The literature and rhetoric of ancient Greece and Rome might seem worlds away from the high-tech world of digital marketing, but that doesn’t mean the Classics have nothing to tell us about contemporary business problems. Just ask Michael Zimm (Ph.D. 2016), Creative Strategist at Digital Surgeons, a rapidly expanding digital marketing agency with its headquarters in New Haven and offices in New York and Vancouver. While Zimm wrote his dissertation at Yale on the limits of free speech in Athenian democracy, these days he creates marketing content, designs keynote decks, and produces search engine optimization reports.
“I originally chose Yale for my doctorate because it has one of the best research ecosystems in the world. The funding was great, and I was able to focus on my studies—I was able to focus on what I was passionate about,” Zimm said. “But I also realized that so many of the skills I had acquired and developed while in graduate school have these wide-ranging applications I hadn’t even foreseen.”
While initially focused on a career in academia, Zimm eventually began to explore non-academic careers in his sixth year of studying. During his job search, he struggled to get a foot in the door and make contact with hiring managers in the industries he was considering. But after a conversation with the leadership at Digital Surgeons, he was able to demonstrate the value of his skills and perspective to a tech startup.
“Especially in the humanities, there is the perception that our skills don't have value in the tech world. But I have learned from experience that the writing skills I honed over the course of graduate school have tremendous value and application at a tech company. Though I do not code, I enjoy writing, whether it’s copy for a website, an article, or a client report. Also, the ability to do in depth research is a terrific skill that can be parlayed in many industries. The detailed level of research that goes into a Ph.D. is uncanny. I now use that same skill set at Digital Surgeons. Liberal arts graduate students should be aware of how valuable that skill truly is.”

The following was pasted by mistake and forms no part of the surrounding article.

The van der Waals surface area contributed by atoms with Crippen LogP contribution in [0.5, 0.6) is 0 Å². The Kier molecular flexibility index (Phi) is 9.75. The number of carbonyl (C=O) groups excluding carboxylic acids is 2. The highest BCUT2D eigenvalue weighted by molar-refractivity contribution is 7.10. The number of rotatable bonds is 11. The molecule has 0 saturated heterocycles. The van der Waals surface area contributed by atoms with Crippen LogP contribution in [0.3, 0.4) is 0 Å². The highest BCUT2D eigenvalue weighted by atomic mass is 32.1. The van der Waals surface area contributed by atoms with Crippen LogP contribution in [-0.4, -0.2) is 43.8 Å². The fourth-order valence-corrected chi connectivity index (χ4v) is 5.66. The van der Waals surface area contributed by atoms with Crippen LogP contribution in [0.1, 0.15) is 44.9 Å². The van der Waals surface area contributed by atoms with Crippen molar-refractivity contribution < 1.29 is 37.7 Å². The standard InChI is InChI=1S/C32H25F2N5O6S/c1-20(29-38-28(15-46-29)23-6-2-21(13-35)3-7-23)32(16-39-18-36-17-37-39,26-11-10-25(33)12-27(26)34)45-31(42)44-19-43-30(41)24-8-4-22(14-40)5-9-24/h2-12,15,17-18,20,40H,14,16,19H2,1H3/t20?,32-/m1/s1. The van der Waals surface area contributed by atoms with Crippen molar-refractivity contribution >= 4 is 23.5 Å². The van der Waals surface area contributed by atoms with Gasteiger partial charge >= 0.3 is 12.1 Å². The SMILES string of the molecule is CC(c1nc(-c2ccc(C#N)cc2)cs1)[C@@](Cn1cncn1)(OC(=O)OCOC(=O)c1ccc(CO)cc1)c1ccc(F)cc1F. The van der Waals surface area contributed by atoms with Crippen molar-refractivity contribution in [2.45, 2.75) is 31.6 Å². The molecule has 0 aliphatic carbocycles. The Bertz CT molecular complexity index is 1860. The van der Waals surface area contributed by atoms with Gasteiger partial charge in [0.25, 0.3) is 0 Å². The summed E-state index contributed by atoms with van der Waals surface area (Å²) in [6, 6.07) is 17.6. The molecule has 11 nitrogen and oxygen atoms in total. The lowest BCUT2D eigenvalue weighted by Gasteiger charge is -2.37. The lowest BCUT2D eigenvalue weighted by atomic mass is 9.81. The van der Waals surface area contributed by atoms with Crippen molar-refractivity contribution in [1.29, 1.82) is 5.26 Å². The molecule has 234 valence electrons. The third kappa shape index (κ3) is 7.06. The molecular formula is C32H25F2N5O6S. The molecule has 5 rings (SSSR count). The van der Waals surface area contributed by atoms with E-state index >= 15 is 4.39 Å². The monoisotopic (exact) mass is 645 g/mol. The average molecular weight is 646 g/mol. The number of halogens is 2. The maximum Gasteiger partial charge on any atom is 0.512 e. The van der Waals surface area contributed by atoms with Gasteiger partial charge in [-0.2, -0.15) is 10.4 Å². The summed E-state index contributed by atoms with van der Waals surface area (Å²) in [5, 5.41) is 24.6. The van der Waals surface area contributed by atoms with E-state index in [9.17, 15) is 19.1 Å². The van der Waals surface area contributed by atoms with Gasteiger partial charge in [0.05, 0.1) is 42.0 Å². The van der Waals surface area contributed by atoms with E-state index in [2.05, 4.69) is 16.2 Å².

Indeed, as far as Zimm is concerned, he’s still a scholar of the liberal arts in many respects—he’s simply working in a new environment. For example, the experience of teaching Yale undergraduates carries over to presenting any kind of new information. He’s also an eager evangelist for the possibilities of the liberal arts Ph.D. beyond the university, authoring or co-authoring articles aimed at both academic and tech audiences on the value of the humanities in the twenty-first century.
“The truth is that there aren't many liberal arts Ph.D.’s working in the tech world,” Zimm said. “But doesn't that mean that we are unique in that environment? As an academic, it took me time to adjust to the frenetic pace of a start-up since academic research proceeds at a slower speed. However, the ability to research something in-depth, to really become an expert on something—that’s very rare in the corporate world. And that’s an ability I developed as a Ph.D. student.”